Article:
The Gist: Providence and Bon Secours Mercy Health are far from the only health systems accused of pursuing patient collections though any means available, which makes these articles especially worrisome to many system executives: the tactics deployed by the two systems are relatively common across the industry. Given current margin pressures, health systems are already beginning to double down on aggressive revenue cycle management. But as most are also not-for-profit organizations who anchor their missions in providing community benefit, their tactics must also pass muster when judged in the court of public opinion.


A key insight or teaching point from our work with clients, illustrated in infographic form.

A rough year so far for health system finances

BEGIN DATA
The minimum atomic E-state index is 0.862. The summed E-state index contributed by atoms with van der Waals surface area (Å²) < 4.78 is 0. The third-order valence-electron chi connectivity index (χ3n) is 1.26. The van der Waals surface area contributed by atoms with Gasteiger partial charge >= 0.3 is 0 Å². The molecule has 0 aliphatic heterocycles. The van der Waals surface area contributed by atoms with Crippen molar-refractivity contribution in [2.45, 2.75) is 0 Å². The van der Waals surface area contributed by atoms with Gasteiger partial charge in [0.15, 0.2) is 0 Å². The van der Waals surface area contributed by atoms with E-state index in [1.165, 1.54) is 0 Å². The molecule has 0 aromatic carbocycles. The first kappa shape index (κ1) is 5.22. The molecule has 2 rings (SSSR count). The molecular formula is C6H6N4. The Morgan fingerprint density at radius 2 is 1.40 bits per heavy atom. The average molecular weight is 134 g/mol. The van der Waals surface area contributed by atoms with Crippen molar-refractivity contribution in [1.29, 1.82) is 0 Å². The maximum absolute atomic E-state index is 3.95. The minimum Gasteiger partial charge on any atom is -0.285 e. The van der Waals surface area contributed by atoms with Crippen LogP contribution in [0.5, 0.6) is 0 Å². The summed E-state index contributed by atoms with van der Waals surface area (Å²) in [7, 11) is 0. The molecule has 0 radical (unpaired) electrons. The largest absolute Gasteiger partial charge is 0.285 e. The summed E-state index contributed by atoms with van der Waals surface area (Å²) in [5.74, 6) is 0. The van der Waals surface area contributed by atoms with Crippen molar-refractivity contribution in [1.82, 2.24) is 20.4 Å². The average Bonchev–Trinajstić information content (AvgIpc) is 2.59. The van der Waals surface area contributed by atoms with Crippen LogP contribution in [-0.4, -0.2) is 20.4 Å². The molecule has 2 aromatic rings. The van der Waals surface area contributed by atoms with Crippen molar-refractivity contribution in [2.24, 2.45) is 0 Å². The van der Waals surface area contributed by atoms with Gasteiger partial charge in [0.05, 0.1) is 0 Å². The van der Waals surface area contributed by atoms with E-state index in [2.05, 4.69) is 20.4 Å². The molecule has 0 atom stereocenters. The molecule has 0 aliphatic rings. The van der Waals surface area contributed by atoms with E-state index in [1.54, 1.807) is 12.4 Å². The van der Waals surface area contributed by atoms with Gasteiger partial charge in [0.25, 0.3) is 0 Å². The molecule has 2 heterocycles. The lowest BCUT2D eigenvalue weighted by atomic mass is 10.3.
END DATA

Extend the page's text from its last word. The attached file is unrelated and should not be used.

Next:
As everyone in our industry knows, sluggish volumes amid persistently rising costs, especially for labor, have sent health system margins into a downward spiral across 2022. Using the latest data from consultancy Kaufman Hall, the graphic below shows that by the end of this year, employed labor expenses will have increased more than all non-labor costs combined. While contract labor usage, namely travel nursing, is declining, the constant battle for nursing talent means travel nurses are still a significant expense at many hospitals. Through the first six months of this year, over half of hospitals reported a negative operating margin, and the median hospital operating margin has dropped over 100 percent from 2019. Larger health systems are not faring better: all five of the large, multi-regional, not-for-profit systems we’ve highlighted below saw their operating margins tumble this year, with drops ranging from three points (Kaiser Permanente) to nearly seven points (CommonSpirit Health and Providence). While these unfavorable cost trends have been building throughout COVID, health systems now have neither federal relief nor returns from a thriving stock market to help stabilize their deteriorating financial outlooks. Health system boards will tolerate negative margins in the short-term (especially given that many have months’ worth of days cash on hand), but if this situation persists into 2023, pressure for service cuts, layoffs, and restructuring will mount quickly.